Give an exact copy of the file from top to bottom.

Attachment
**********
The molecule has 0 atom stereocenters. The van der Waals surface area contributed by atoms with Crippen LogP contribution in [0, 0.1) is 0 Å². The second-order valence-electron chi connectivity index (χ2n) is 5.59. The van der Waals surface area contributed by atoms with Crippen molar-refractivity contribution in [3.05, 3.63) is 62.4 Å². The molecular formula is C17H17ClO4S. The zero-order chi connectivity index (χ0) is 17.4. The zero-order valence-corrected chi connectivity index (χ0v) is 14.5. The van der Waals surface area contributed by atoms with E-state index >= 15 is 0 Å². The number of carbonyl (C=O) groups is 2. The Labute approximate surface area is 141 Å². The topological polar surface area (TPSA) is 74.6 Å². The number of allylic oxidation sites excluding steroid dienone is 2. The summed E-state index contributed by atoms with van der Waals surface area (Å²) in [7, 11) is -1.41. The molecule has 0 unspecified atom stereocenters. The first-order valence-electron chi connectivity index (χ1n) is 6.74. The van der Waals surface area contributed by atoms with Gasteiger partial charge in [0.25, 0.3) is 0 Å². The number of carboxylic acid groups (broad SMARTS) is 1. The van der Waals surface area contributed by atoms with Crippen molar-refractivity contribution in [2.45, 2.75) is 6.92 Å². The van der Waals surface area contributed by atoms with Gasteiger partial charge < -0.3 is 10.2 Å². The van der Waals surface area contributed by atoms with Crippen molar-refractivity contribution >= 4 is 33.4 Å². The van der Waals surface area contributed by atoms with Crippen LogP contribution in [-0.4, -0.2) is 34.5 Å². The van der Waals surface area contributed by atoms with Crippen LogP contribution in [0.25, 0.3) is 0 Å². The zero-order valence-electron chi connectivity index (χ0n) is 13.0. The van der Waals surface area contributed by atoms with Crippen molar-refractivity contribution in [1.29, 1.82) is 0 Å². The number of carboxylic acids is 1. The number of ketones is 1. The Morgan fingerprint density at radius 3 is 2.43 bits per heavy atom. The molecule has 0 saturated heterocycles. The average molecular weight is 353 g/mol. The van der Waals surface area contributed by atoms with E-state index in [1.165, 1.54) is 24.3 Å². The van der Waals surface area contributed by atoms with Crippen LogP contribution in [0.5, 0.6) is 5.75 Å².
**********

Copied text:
The molecule has 0 atom stereocenters. The van der Waals surface area contributed by atoms with Crippen LogP contribution in [0, 0.1) is 0 Å². The second-order valence-electron chi connectivity index (χ2n) is 5.59. The van der Waals surface area contributed by atoms with Crippen molar-refractivity contribution in [3.05, 3.63) is 62.4 Å². The molecular formula is C17H17ClO4S. The zero-order chi connectivity index (χ0) is 17.4. The zero-order valence-corrected chi connectivity index (χ0v) is 14.5. The van der Waals surface area contributed by atoms with E-state index >= 15 is 0 Å². The number of carbonyl (C=O) groups is 2. The Labute approximate surface area is 141 Å². The topological polar surface area (TPSA) is 74.6 Å². The number of allylic oxidation sites excluding steroid dienone is 2. The summed E-state index contributed by atoms with van der Waals surface area (Å²) in [7, 11) is -1.41. The molecule has 0 unspecified atom stereocenters. The first-order valence-electron chi connectivity index (χ1n) is 6.74. The van der Waals surface area contributed by atoms with Gasteiger partial charge in [0.25, 0.3) is 0 Å². The number of carboxylic acid groups (broad SMARTS) is 1. The van der Waals surface area contributed by atoms with Crippen molar-refractivity contribution in [2.45, 2.75) is 6.92 Å². The van der Waals surface area contributed by atoms with Gasteiger partial charge < -0.3 is 10.2 Å². The van der Waals surface area contributed by atoms with Crippen molar-refractivity contribution >= 4 is 33.4 Å². The van der Waals surface area contributed by atoms with Crippen LogP contribution in [-0.4, -0.2) is 34.5 Å². The van der Waals surface area contributed by atoms with Crippen LogP contribution in [0.25, 0.3) is 0 Å². The zero-order valence-electron chi connectivity index (χ0n) is 13.0. The van der Waals surface area contributed by atoms with Crippen molar-refractivity contribution in [1.29, 1.82) is 0 Å². The number of carboxylic acids is 1. The number of ketones is 1. The Morgan fingerprint density at radius 3 is 2.43 bits per heavy atom. The molecule has 0 saturated heterocycles. The average molecular weight is 353 g/mol. The van der Waals surface area contributed by atoms with E-state index in [1.165, 1.54) is 24.3 Å². The van der Waals surface area contributed by atoms with Crippen LogP contribution in [0.5, 0.6) is 5.75 Å².